Words like these should never be spoken to one who has decided to live a Christian life. Whatever may have been his past experience, however discouraging, if he will change his course, if he will come to Jesus just as he is, weak, helpless, and despairing, our compassionate Saviour will meet him a great way off, and will throw about him his arms of love and his robe of righteousness. He speaks to him kind, loving words: “Come unto me, all ye that labor and are heavy laden, and I will give you rest. Take my yoke upon you, and learn of me; for I am meek and lowly in heart, and ye shall find rest unto your souls. For my yoke is easy, and my burden is light.” RH February 17, 1885, par. 14

“Let the wicked forsake his way, and the unrighteous man his thoughts; and let him return unto the Lord, and he will have mercy upon him; and to our God, for he will abundantly pardon. For my thoughts are not your thoughts, neither are your ways my ways, saith the Lord.” RH February 17, 1885, par. 15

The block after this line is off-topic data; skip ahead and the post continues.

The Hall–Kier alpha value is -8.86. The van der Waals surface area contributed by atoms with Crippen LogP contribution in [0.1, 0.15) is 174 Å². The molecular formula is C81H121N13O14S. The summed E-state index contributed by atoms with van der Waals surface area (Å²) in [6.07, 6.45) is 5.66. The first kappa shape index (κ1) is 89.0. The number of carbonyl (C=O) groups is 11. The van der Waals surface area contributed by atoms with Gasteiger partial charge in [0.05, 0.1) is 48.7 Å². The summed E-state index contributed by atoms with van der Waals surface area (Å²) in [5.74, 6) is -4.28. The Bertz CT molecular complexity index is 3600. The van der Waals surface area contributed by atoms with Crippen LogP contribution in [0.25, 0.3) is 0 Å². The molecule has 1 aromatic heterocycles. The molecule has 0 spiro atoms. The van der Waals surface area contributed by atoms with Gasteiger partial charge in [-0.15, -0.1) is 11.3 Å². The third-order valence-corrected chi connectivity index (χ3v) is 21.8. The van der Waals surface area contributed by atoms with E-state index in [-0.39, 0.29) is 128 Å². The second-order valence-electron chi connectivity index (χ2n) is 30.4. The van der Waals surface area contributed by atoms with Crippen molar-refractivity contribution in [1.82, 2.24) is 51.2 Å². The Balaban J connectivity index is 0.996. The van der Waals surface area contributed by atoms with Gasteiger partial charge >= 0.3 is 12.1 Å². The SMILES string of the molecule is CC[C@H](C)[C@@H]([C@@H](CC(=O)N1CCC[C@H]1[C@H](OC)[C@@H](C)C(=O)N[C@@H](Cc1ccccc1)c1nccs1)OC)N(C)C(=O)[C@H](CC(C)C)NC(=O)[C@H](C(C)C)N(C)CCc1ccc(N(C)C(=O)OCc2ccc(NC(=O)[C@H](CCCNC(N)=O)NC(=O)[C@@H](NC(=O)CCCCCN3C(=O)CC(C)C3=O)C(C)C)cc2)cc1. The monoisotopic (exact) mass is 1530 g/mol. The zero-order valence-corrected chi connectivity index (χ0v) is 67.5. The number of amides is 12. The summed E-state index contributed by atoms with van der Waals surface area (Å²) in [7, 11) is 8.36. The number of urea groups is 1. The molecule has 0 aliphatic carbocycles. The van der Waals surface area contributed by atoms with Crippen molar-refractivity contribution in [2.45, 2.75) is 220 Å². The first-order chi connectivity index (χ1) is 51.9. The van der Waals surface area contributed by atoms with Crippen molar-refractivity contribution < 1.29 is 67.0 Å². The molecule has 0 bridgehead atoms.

It is your thought that your mistakes and transgressions have been so grievous that the Lord will not have respect unto your prayers, and will not bless and save you. Satan comes in with his temptations, and a flood of unbelief. If you attempt to strengthen your souls in God, he will try to divert your attention to yourself. Here you see nothing but weakness, nothing to recommend you to God; and he tells you it is no use, you cannot remedy your defects of character. Answer him, “It is true that I am a sinner; I cannot save myself. But Jesus came to seek and to save that which was lost. He is my only hope. He is my strength and my deliverer. He is made unto me sanctification and righteousness.” RH February 17, 1885, par. 16

The closer you come to Jesus, the more faulty you will appear in your own eyes; for your vision will be clearer, and your imperfections will be seen in broad and distinct contrast to his perfect nature. But do not be discouraged. This is evidence that Satan's delusions have lost their power; that the vivifying influence of the Spirit of God is arousing you, and your indifference and unconcern are passing away. RH February 17, 1885, par. 17